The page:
This was the message that came to David. Ordinarily, these are exciting words, but for David, they are frightening words. It is going to be clear he committed adultery. It is going to be clear he slept with another man’s wife. It is going to be clear he sinned.
So, David tries to fix it himself.
2 Samuel 11 records David sending for Uriah, Bathsheba’s husband, and having Uriah come home from the battlefield. If Uriah sleeps with Bathsheba, then everyone will assume Uriah is the father of the child. This doesn’t work though; Uriah is so loyal to his comrades that he refused to go home.
David tried getting Uriah drunk. If a sober Uriah wouldn’t go home, maybe a drunken Uriah would desire his wife’s company over loyalty, but Uriah still did not go home.
Another failure didn’t stop David. 2 Samuel 11 records his next move:
14 So the next morning David wrote a letter to Joab and gave it to Uriah to deliver. 15 The letter instructed Joab, “Station Uriah on the front lines where the battle is fiercest. Then pull back so that he will be killed.” 16 So Joab assigned Uriah to a spot close to the city wall where he knew the enemy’s strongest men were fighting. 17 And when the enemy soldiers came out of the city to fight, Uriah the Hittite was killed along with several other Israelite soldiers.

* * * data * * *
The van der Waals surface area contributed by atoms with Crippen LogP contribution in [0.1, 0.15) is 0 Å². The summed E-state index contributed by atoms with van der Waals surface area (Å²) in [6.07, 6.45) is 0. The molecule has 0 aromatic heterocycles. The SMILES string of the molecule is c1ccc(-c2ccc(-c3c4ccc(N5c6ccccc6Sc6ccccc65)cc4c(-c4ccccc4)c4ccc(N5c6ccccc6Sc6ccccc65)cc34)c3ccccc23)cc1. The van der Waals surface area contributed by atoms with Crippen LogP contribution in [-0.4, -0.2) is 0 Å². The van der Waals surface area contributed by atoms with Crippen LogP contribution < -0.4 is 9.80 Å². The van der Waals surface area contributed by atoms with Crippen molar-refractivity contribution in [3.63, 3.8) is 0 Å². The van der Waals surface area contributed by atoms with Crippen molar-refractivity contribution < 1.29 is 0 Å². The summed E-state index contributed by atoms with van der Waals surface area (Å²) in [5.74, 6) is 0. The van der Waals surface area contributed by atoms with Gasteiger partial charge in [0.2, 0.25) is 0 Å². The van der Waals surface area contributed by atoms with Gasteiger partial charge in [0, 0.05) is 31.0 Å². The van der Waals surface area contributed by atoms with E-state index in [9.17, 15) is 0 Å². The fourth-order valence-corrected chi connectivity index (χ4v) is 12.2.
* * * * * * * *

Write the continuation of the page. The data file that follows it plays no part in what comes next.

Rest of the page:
The Lord was displeased.
2 Samuel 11 tells us the Lord was displeased with David’s actions, and he summoned Nathan, a prophet, to pay David a visit. This was an unwelcomed visit filled with bad news. It thrust David’s sin with Bathsheba right in front of his face; he could not ignore it. It also served as a reminder of the Lord’s grace.
Not our actions, but God’s grace.
After chatting with Nathan, David wrote the words of Psalm 51. This is a great reminder of the Lord’s gracious response to us. Notice verse 1:
Have mercy on me, O God,
because of your unfailing love.
Because of your great compassion,
blot out the stain of my sins.
David wasn’t appealing for mercy and forgiveness based on his own actions. His request had nothing to do with what he had done; it had everything to do with the Lord’s character. David’s hope was in God’s unfailing love and great compassion. Left alone David made a bigger mess, but with the Lord, David found true forgiveness.
The same unfailing love and great compassion David saw in the Lord is there for us. Perhaps we’ve tried fixing our mistakes only to make a bigger mess, but the Lord can wash away our guilt just like he did David’s.
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